How I Learned to Lean Into Stress and Embrace Fear

One of the enduring goals of Sweat Factorywas that OUR gym will give you a life worth living; that we want our members to go and DO stuff with their fitness. We love having you do 5ks, marathons, and triathlons; Spartans and Tough Mudders; the “bucket list” stuff, like hiking to beautiful waterfalls and snow skiing in Colorado. We can get you ready for any of it. That doesn’t mean those things won’t be scary. If you’re doing the 100-mile bike ride in Clermont this weekend, the nerves will probably start

kicking in right about…..wait……waaaaaaiiiittttt….now.


Here’s how I’ve learned to lean into the scary stuff, embrace stress, and live a better life:


First, understand that your body doesn’t know the difference between fear and excitement. They feel the same. When you start getting anxious before an event, ask yourself: “Am I actually scared, or am I just excited?”

As adults, we’re not excited often. Our body’s default response to increased blood pressure, elevated heart rate, and surging adrenalin is fear. Then we become a basket of nerves and get scared when we should really be excited.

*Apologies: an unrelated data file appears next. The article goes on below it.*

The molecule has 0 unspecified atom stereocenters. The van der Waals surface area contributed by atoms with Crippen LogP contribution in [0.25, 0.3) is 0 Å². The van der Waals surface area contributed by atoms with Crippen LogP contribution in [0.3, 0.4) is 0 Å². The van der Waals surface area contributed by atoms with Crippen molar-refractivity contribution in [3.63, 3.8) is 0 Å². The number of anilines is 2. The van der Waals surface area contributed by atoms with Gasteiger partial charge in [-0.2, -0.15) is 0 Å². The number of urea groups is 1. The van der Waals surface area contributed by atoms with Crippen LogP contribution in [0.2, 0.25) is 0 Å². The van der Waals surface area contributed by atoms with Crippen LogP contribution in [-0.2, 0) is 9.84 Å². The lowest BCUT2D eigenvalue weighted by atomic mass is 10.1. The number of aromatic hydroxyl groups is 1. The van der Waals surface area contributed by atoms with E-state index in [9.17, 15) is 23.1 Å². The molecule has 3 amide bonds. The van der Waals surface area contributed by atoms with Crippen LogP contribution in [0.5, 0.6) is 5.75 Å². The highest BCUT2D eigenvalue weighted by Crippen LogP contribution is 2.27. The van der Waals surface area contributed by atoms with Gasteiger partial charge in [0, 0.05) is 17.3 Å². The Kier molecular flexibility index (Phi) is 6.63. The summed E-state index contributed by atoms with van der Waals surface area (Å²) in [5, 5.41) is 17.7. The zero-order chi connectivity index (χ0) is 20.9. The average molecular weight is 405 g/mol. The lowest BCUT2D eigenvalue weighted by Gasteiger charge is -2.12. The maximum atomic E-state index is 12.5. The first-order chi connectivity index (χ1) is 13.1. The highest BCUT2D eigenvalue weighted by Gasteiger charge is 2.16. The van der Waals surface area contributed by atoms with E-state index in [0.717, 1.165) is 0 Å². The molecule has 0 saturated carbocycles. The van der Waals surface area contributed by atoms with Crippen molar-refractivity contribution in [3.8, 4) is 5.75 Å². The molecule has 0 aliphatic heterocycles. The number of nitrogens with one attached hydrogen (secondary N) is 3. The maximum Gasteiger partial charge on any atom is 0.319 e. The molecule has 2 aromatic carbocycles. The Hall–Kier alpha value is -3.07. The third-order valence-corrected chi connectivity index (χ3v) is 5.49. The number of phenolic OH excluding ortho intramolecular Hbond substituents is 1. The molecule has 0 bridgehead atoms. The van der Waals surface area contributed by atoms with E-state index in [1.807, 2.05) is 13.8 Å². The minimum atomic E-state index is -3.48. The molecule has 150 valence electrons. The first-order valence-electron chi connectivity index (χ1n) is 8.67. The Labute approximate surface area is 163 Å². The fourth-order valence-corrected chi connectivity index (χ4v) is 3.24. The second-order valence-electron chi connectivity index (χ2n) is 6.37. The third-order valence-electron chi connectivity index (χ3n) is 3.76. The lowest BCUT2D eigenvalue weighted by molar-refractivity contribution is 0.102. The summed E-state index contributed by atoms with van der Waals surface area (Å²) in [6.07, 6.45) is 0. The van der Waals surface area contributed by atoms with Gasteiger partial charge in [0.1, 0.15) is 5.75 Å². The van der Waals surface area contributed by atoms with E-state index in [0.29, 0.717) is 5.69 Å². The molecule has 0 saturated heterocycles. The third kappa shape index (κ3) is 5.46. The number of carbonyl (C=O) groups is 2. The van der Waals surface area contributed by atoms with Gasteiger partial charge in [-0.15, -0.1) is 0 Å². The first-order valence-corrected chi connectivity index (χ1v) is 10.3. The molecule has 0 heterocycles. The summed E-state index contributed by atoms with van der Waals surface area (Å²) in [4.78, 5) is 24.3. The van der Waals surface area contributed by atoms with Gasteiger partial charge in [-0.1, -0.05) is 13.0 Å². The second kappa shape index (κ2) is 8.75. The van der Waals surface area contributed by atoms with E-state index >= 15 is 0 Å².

Here’s something my football coach once told me in the state playoffs that I’ve never forgotten. Right before the kickoff he called me over and said, “It’s like opening your Christmas presents!” Now I repeat that to myself before the start of every big workout or event.


Second, know that anticipation is worse than the event.

Our fear of what might happen is always way out of scope from what actually happens. Our lizard brain takes over and our minds go to the worst-case scenario, and we run at max heart rate for three days before the event. When the event actually starts, we’re exhausted from replaying the possibilities over and over! We’ve already done the whole event—with every catastrophe included!78 times!

Waiting, deliberating, anticipating—they’re always worse than doing. If you can choose when to start The Hard Thing, choose to start it right now. Skip the hard part.


Third, put the event in perspective: Will you actually remember this in a year?

If not, it’s not worth stressing about.

If you WILL remember the event a year from now, it’s REALLY worth doing.


Life is a series of moments. I often joke that “anxiety is my cardio.” These standout moments—not the daily rhythm of eating breakfast and shaving—become your story. Any story without these moments is boring. Become the hero of your story: Every time you do something that scares, every time you do that thing you never thought you could, every time just the thought of it makes your heart go upthey’ll all make a great story that will help someone else. In the end, these are the things that matter most. Lean into them.

Inspiration provided by Chris Cooper at

Clint Lowery
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